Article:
How to Park on Campus: A Guide to Driving to FSU

Sometimes don’t you wish you could just do a good old Peter Griffin move?


Courtesy: Giphy​

Probably the easiest thing to relate to as an FSU student is the struggle of parking here. We've all been there, stalking random pedestrians in the hopes that they're walking to their cars, parking where we're not supposed to and risking tickets, and at our worst, stealing a spot someone's been waiting on (no? Just me? Oh.) It's a dog eat dog world out there. I know it firsthand. So I did some research on the dark web of FSU and combined it with my own learned experiences for the best advice I can give as a commuter. At the end of the day, if this article helps at least one person not get towed, I’ll be pretty satisfied.

1. Get the FSU Parking app

Parking Garage Availability, Announcements, Parking Map, Nole Cab

Courtesy: FSU Tranz  


This app, called FSU Tranz, is free on both Androids and iPhones and shows the availability for parking in every garage on campus (not the lots, though). It also features a map of all the parking garages, which is pretty helpful if you don't quite know your way around campus yet.

The app also has announcements, and those are super important to pay attention to because you'll know when lots or garages are reserved. I can't tell you how many times I've driven to St. Augustine and over half of it has been reserved for an event. Skipping checking the announcements can really mess up your day so don’t do it!

Nole Cab is a last resort. It's advertised as $5 for up to 4 students and you just have to call the number on the app, but it's only that price between 10 pm and 4 am. It's around $15 during the day, so you might be better off getting an Uber if you're running late for a class. This option is only good for a late night when you don't want to walk but is only worth it if it's a weekend when the S.A.F.E. bus and Nite Nole aren't running (which are both free).

2. Get your Parking Permit (the most important step TBH)

This tip should be a no-brainer, but there's actually a surprising number of students who don't think about/ know how to get a parking permit. It's really quick, easy, and free. The permits are online and valid for one school year, so don't forget to renew it!

3. Know Your Terrain

If you head to FSU's transportation webpage, there's a whole list of maps with all the parking options that are available on campus. The best thing to do is get yourself acquainted with these. Know where your classes are and which lots are closest to you. The most popular lots and garages are in the center of campus, though, so your best bet is to go for the less used garages and lots on the outskirts of campus (like at the stadium or the Pensacola garage). Know the difference between where you can park as a student (white lines only) and what is considered a staff spot. You can park in red-bordered (faculty) spaces and faculty lots after 4:30 on weekdays, but luckily it's a free-for-all on the weekends. Overnight parking is only available on certain floors of the garages: the top floor of the Call Street, Spirit Way, St. Augustine Street, and Woodward garages, on floors 2 - 7 of the Pensacola garage, and the top two floors of the Traditions garage.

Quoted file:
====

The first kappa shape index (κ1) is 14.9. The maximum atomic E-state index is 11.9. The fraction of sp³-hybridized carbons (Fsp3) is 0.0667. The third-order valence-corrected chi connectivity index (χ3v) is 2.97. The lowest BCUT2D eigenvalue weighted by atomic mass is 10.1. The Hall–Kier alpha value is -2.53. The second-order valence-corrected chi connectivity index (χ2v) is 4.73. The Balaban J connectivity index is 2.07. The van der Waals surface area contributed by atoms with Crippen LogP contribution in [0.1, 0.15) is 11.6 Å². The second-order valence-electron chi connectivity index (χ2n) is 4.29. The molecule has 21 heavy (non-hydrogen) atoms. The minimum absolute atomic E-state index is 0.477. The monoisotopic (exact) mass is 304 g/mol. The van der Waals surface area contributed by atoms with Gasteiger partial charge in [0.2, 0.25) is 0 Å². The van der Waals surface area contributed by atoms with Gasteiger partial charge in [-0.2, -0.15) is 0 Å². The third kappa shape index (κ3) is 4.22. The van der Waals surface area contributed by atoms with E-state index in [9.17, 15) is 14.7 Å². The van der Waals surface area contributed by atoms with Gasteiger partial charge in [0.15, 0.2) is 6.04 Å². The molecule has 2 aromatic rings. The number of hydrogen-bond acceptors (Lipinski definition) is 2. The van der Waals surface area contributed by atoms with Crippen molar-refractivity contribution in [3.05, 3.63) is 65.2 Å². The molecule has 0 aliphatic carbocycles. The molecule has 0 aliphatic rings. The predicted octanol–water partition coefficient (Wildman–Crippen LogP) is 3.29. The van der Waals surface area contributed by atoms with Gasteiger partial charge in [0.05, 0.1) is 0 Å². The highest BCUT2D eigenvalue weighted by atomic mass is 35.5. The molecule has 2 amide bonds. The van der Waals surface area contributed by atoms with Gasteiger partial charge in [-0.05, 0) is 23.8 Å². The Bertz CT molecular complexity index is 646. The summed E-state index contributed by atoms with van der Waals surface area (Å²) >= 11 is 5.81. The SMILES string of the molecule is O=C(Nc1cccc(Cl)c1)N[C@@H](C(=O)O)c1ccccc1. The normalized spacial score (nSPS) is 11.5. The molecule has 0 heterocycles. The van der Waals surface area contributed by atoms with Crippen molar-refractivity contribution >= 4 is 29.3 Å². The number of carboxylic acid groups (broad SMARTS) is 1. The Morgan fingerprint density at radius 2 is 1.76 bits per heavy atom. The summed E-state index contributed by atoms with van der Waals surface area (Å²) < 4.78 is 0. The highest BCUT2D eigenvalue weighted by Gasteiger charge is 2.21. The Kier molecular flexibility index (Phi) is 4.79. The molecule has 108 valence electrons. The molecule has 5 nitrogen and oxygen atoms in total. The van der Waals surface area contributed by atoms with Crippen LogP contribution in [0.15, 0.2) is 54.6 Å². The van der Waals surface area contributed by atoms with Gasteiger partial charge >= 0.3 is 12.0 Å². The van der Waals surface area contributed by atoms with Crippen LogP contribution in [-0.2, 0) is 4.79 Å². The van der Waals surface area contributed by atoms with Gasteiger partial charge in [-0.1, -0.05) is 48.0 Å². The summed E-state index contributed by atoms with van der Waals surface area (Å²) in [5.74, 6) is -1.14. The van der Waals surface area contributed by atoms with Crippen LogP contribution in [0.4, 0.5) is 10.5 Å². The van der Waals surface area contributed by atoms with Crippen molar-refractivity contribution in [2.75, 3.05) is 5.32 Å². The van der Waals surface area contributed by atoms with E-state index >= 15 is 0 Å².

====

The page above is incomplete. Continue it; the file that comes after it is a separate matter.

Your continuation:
4. Last-Minute, Crunched-For-Time Options

Despite all the planning in the world, you’re still going to have those days when you’re running late and need a quick spot for your car if you’re already on campus (it’s ok, we’re all right there with ya.) These are some alternatives to student parking on campus on a day that you’re okay with paying.

Short Term Parking

There isn’t always a guaranteed spot, but it’s worth a shot to look for one. You can park for up to two hours at most spaces, so I highly recommend only doing this if you’re certain you’ll be back in time. FSU transportation will not let you go ticket-free. Meters are free after 4:30, but by that time you won’t have much trouble finding parking anywhere.

Tennessee Street

There are a good number of lots off Tenn Street across from campus that allows you to park if you pay. It’s often a church and they’re pretty easy to spot. I’ve seen advertisements for parking between $30 and $4, so if you have the time, you could easily find a lot that’s less than 10 bucks.

Valet Parking

 If you have a class near the Dirac Library, there’s FSU-led valet parking at the roundabout right in front of the Woodward Garage. It’s between $6 and $10 dollars depending on how long you’re on campus which is honestly not that bad considering the alternatives.

Peak Panic-Mode: Faculty Spots

Worst comes worst, parking in a faculty spot will cost you a $30 ticket. If you have a

final or something you can’t miss for the life of you and you’re short for time, this is the last resort but definitely an option.

The Stadium-Bus Option

This is my favorite option because you don’t actually have to pay. The stadium almost always has an open parking space in the student lot (right between Center A and B) and if your class is across campus, the buses stop right in front of it and can take you to the center of campus.

Final Notes

-Don’t try parking in any of the tow-away zones: churches, restaurants, etc. They will actually tow.

-Try to always type up a note or take a mental note on where exactly you park including floor number, section, etc. It’s pretty easy to forget when you’re in a rush, and some of the garages are so big that you could spend way too long trying to find your car.

Follow these tips and tricks, and you’ll definitely be able to find parking on campus. If it still doesn’t work out for you…. You should probably take the bus.